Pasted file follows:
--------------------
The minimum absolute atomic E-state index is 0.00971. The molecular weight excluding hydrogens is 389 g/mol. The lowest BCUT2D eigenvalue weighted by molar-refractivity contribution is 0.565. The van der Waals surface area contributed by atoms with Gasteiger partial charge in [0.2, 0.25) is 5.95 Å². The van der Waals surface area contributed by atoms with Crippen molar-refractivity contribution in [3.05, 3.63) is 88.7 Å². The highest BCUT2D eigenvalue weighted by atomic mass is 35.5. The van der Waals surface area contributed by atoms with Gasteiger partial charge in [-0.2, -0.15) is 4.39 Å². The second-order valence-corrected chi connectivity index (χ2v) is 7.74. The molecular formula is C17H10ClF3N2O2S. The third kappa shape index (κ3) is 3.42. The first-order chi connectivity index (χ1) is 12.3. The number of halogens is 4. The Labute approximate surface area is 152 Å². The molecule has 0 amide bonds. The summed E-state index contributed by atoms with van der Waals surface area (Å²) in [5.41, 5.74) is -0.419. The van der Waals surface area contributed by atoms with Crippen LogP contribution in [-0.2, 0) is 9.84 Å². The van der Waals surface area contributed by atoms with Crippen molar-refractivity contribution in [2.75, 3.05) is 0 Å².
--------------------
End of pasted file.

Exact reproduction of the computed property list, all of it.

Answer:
The minimum absolute atomic E-state index is 0.00971. The molecular weight excluding hydrogens is 389 g/mol. The lowest BCUT2D eigenvalue weighted by molar-refractivity contribution is 0.565. The van der Waals surface area contributed by atoms with Gasteiger partial charge in [0.2, 0.25) is 5.95 Å². The van der Waals surface area contributed by atoms with Crippen molar-refractivity contribution in [3.05, 3.63) is 88.7 Å². The highest BCUT2D eigenvalue weighted by atomic mass is 35.5. The van der Waals surface area contributed by atoms with Gasteiger partial charge in [-0.2, -0.15) is 4.39 Å². The second-order valence-corrected chi connectivity index (χ2v) is 7.74. The molecular formula is C17H10ClF3N2O2S. The third kappa shape index (κ3) is 3.42. The first-order chi connectivity index (χ1) is 12.3. The number of halogens is 4. The Labute approximate surface area is 152 Å². The molecule has 0 amide bonds. The summed E-state index contributed by atoms with van der Waals surface area (Å²) in [5.41, 5.74) is -0.419. The van der Waals surface area contributed by atoms with Crippen LogP contribution in [-0.2, 0) is 9.84 Å². The van der Waals surface area contributed by atoms with Crippen molar-refractivity contribution in [2.75, 3.05) is 0 Å².